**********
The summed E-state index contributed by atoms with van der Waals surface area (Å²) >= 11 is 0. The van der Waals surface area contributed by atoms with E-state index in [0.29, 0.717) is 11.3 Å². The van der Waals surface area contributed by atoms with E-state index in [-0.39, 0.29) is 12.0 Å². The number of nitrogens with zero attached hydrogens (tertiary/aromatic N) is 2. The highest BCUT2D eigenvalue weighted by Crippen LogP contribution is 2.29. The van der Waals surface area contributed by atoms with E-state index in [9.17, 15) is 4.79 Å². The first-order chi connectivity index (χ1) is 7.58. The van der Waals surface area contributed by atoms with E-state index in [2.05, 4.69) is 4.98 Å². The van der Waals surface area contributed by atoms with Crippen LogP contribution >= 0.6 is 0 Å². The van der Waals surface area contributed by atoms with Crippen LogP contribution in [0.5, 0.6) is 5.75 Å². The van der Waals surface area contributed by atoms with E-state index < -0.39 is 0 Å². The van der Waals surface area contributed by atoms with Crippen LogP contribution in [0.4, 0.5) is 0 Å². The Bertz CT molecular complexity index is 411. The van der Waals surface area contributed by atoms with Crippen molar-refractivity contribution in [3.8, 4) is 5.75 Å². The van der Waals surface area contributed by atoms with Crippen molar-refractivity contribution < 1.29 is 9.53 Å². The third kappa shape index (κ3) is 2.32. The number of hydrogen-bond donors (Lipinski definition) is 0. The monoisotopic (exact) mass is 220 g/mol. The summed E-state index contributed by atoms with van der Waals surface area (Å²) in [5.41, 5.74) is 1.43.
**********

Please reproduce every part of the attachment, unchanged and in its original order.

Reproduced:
The summed E-state index contributed by atoms with van der Waals surface area (Å²) >= 11 is 0. The van der Waals surface area contributed by atoms with E-state index in [0.29, 0.717) is 11.3 Å². The van der Waals surface area contributed by atoms with E-state index in [-0.39, 0.29) is 12.0 Å². The number of nitrogens with zero attached hydrogens (tertiary/aromatic N) is 2. The highest BCUT2D eigenvalue weighted by Crippen LogP contribution is 2.29. The van der Waals surface area contributed by atoms with E-state index in [9.17, 15) is 4.79 Å². The first-order chi connectivity index (χ1) is 7.58. The van der Waals surface area contributed by atoms with E-state index in [2.05, 4.69) is 4.98 Å². The van der Waals surface area contributed by atoms with Crippen LogP contribution >= 0.6 is 0 Å². The van der Waals surface area contributed by atoms with Crippen LogP contribution in [0.5, 0.6) is 5.75 Å². The van der Waals surface area contributed by atoms with E-state index < -0.39 is 0 Å². The van der Waals surface area contributed by atoms with Crippen LogP contribution in [0.4, 0.5) is 0 Å². The Bertz CT molecular complexity index is 411. The van der Waals surface area contributed by atoms with Crippen molar-refractivity contribution in [3.8, 4) is 5.75 Å². The van der Waals surface area contributed by atoms with Crippen molar-refractivity contribution < 1.29 is 9.53 Å². The third kappa shape index (κ3) is 2.32. The number of hydrogen-bond donors (Lipinski definition) is 0. The monoisotopic (exact) mass is 220 g/mol. The summed E-state index contributed by atoms with van der Waals surface area (Å²) in [5.41, 5.74) is 1.43.